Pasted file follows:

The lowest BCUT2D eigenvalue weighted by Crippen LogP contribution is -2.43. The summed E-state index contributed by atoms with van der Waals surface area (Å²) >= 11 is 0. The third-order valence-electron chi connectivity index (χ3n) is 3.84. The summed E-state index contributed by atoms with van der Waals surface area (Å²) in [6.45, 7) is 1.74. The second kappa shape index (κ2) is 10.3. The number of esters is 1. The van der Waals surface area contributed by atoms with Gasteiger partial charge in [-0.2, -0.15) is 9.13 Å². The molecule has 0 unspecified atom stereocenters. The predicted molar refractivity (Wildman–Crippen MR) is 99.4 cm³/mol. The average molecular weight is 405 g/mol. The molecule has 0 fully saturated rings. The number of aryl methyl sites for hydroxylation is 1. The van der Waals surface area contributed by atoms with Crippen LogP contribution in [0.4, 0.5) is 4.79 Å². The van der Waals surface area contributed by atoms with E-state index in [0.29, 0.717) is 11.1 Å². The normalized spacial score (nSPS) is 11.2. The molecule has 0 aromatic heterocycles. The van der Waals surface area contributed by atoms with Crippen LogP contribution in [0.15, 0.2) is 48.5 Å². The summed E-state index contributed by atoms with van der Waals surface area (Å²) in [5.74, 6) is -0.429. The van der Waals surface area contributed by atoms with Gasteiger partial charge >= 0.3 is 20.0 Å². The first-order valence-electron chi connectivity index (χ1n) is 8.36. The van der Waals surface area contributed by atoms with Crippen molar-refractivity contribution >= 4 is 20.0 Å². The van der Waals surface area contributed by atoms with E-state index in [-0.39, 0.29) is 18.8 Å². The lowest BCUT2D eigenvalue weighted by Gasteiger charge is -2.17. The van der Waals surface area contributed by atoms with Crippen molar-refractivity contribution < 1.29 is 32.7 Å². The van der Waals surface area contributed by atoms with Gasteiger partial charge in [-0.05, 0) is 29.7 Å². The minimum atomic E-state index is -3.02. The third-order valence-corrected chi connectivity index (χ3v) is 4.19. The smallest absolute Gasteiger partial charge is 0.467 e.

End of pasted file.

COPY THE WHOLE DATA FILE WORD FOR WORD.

The lowest BCUT2D eigenvalue weighted by Crippen LogP contribution is -2.43. The summed E-state index contributed by atoms with van der Waals surface area (Å²) >= 11 is 0. The third-order valence-electron chi connectivity index (χ3n) is 3.84. The summed E-state index contributed by atoms with van der Waals surface area (Å²) in [6.45, 7) is 1.74. The second kappa shape index (κ2) is 10.3. The number of esters is 1. The van der Waals surface area contributed by atoms with Gasteiger partial charge in [-0.2, -0.15) is 9.13 Å². The molecule has 0 unspecified atom stereocenters. The predicted molar refractivity (Wildman–Crippen MR) is 99.4 cm³/mol. The average molecular weight is 405 g/mol. The molecule has 0 fully saturated rings. The number of aryl methyl sites for hydroxylation is 1. The van der Waals surface area contributed by atoms with Crippen LogP contribution in [0.4, 0.5) is 4.79 Å². The van der Waals surface area contributed by atoms with E-state index in [0.29, 0.717) is 11.1 Å². The normalized spacial score (nSPS) is 11.2. The molecule has 0 aromatic heterocycles. The van der Waals surface area contributed by atoms with Crippen LogP contribution in [0.15, 0.2) is 48.5 Å². The summed E-state index contributed by atoms with van der Waals surface area (Å²) in [5.74, 6) is -0.429. The van der Waals surface area contributed by atoms with Gasteiger partial charge >= 0.3 is 20.0 Å². The first-order valence-electron chi connectivity index (χ1n) is 8.36. The van der Waals surface area contributed by atoms with Crippen molar-refractivity contribution >= 4 is 20.0 Å². The van der Waals surface area contributed by atoms with E-state index in [-0.39, 0.29) is 18.8 Å². The lowest BCUT2D eigenvalue weighted by Gasteiger charge is -2.17. The van der Waals surface area contributed by atoms with Crippen molar-refractivity contribution < 1.29 is 32.7 Å². The van der Waals surface area contributed by atoms with Gasteiger partial charge in [-0.05, 0) is 29.7 Å². The minimum atomic E-state index is -3.02. The third-order valence-corrected chi connectivity index (χ3v) is 4.19. The smallest absolute Gasteiger partial charge is 0.467 e.